Question: "What is the meaning of the word marvel in the Bible?"

Answer: The word marvel in the Bible is either a verb or a noun, depending on the context. The term is usually linked with a miracle, a revelation of God, an object, or an experience that seemingly transcends all natural or human possibilities.

The verb usage of marvel expresses a sense of wonder, awe, amazement, or astonishment. To marvel is to experience an emotional impact of overwhelming surprise, awe, and wonderment. When Moses saw the burning bush, “he marveled at the sight” (Acts 7:31, NASB95). In Psalm 48:5, earthly kings marvel at the imposing, unconquerable fortress of God’s holy Mount Zion.

In the New Testament, the verb marvel is used in connection with Christ’s miracles, actions, and teachings to show their effects on people. The crowds marveled at the many healings Jesus performed, and “they glorified the God of Israel” (Matthew 15:31, NASB95). The disciples marveled at the Lord’s ability to calm the storm (Matthew 8:27; Luke 8:25). They were amazed by His willingness to speak with a Samaritan woman (John 4:27). Christ’s opponents marveled at the divine wisdom of His teachings and His supernatural ability to see through to their heart motivations (Matthew 22:22; Mark 12:17; Luke 20:26).

Jesus Himself marveled at the exceptional faith of a Gentile centurion (Matthew 8:10) who believed Jesus could heal his servant of paralysis (see Matthew 8:5–13). Pilate marveled at Jesus’ refusal to defend Himself before His accusers (Matthew 27:14).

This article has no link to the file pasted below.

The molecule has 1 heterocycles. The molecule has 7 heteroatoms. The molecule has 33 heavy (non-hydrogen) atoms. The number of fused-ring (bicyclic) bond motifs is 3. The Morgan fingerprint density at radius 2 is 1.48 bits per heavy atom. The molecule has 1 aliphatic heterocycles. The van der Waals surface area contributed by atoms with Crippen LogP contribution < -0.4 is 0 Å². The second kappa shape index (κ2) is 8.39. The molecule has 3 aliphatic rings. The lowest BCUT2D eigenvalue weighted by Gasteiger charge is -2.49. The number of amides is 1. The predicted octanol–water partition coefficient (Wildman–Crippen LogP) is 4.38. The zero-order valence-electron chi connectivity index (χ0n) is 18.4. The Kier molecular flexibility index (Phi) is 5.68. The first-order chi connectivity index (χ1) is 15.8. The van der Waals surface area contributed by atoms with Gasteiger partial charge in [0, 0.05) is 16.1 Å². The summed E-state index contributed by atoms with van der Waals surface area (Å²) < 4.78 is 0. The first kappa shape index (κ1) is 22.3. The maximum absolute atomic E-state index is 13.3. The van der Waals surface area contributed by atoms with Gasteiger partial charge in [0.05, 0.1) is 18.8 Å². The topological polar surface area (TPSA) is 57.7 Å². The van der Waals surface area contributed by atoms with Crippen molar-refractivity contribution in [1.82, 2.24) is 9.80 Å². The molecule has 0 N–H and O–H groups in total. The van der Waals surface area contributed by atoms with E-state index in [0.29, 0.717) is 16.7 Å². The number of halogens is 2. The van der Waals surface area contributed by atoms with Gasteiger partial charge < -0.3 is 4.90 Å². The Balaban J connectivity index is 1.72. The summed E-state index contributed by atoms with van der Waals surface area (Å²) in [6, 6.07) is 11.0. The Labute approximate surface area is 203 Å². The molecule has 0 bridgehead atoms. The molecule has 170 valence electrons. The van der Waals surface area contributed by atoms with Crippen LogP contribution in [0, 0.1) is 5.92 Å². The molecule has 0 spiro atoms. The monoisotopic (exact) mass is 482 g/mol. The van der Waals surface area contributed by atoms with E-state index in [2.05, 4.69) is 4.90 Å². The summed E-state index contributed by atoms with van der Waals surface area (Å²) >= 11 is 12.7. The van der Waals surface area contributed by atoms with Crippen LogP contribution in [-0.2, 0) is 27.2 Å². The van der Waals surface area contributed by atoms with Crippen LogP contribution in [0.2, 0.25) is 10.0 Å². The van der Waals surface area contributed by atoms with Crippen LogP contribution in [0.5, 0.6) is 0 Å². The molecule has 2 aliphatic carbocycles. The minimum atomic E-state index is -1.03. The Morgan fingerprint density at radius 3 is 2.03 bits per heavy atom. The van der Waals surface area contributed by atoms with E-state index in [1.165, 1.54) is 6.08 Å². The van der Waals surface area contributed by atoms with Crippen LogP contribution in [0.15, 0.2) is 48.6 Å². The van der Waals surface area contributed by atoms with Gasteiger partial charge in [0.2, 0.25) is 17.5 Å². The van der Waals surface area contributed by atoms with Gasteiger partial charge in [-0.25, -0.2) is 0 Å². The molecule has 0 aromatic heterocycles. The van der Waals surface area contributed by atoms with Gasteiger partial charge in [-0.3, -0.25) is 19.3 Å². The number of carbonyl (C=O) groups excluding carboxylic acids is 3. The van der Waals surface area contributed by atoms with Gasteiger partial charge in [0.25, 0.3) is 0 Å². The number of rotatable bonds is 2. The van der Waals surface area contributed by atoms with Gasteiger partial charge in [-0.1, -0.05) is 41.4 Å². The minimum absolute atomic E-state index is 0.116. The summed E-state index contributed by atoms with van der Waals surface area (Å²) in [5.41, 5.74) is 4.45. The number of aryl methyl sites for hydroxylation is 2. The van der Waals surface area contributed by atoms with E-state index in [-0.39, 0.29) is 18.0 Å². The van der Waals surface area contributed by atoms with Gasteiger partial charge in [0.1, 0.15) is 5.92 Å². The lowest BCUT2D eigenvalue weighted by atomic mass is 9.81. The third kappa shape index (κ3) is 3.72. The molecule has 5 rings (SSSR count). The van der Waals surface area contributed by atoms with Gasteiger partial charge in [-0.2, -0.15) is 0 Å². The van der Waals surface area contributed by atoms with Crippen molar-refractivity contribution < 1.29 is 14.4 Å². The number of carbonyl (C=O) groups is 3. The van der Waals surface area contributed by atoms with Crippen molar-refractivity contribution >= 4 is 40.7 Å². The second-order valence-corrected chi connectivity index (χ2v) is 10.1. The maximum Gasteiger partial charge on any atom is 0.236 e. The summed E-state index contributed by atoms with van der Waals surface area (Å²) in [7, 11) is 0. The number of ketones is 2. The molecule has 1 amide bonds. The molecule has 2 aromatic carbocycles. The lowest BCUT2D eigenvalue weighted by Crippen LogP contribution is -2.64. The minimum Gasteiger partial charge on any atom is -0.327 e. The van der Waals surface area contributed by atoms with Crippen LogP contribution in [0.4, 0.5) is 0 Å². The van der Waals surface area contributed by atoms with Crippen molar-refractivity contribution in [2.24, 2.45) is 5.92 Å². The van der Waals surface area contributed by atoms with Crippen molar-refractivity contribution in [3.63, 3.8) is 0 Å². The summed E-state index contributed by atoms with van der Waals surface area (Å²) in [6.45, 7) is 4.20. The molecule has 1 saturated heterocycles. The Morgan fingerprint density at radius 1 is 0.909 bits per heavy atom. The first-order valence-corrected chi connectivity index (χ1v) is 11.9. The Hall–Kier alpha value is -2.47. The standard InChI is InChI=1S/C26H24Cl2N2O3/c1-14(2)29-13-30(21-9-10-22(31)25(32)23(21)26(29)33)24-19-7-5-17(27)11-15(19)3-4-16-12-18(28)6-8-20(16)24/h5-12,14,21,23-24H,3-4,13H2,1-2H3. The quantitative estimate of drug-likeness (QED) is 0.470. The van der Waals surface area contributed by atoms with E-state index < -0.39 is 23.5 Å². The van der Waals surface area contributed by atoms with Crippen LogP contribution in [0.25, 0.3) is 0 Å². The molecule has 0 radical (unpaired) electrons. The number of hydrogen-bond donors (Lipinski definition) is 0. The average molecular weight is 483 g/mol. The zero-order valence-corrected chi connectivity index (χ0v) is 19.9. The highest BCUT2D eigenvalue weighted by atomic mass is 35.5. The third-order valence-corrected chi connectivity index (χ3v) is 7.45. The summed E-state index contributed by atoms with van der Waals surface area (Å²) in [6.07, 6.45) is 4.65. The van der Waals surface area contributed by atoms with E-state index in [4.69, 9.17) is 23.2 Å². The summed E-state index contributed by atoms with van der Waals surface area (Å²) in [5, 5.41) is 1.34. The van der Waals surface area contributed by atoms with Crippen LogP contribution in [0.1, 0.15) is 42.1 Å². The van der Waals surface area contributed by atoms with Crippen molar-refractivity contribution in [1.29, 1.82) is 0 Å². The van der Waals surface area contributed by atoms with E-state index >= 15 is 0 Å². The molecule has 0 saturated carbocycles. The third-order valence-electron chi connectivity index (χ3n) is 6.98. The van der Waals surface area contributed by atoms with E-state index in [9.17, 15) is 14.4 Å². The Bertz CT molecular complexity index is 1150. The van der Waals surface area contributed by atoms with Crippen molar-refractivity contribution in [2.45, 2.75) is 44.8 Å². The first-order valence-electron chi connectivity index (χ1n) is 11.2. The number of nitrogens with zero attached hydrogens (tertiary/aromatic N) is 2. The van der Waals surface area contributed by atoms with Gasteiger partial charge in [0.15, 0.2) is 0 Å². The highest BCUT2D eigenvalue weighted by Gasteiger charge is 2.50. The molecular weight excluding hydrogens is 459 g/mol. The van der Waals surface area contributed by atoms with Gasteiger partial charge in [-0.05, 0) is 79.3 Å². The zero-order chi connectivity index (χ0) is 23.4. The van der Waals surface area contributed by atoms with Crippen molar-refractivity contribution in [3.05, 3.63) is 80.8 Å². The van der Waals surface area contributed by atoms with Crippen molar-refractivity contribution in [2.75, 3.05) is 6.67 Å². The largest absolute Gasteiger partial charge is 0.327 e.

When Jesus Christ returns, He will “be glorified in his holy people” and “marveled at among all those who have believed” (2 Thessalonians 1:10). In the book of Revelation, the apostle John marveled at the incredible things God revealed to him (Revelation 17:6–7).

When employed as a noun, marvel refers to a wonderful, astonishing, or extraordinary person or work. The word conveys the excitement of surprise generated by that person or work, especially signaling some special future revelation or supernatural element. For example, a child prodigy is a marvel; he is so wonderfully gifted that there’s no telling what he might achieve as an adult. In Psalm 71, the psalmist says, “I have become a marvel to many” (verse 7, NASB95), meaning people were shocked and amazed by the extreme troubles he found himself in.

God’s wondrous works and ways are often called marvels in the Old Testament: “Remember His wonderful deeds which He has done, His marvels and the judgments from His mouth" (1 Chronicles 16:12, NASB95; see also Psalm 78:43; 105:5). They are marvels in the sense of being signs and signals, like a show of credentials ratifying God’s words and identifying the fulfillment of His purposes and prophesies. When God renewed His covenant with Israel, He said, “Behold, I am making a covenant. Before all your people I will do marvels, such as have not been created in all the earth or in any nation. And all the people among whom you are shall see the work of the Lord, for it is an awesome thing that I will do with you” (Exodus 34:10, ESV).

We truly have a marvelous God—an astonishing God who causes wonder and amazement. In His marvelousness, He performs marvels—miraculous and supernatural deeds beyond all human comprehension. “Praise be to the Lord God, the God of Israel, who alone does marvelous deeds” (Psalm 72:18).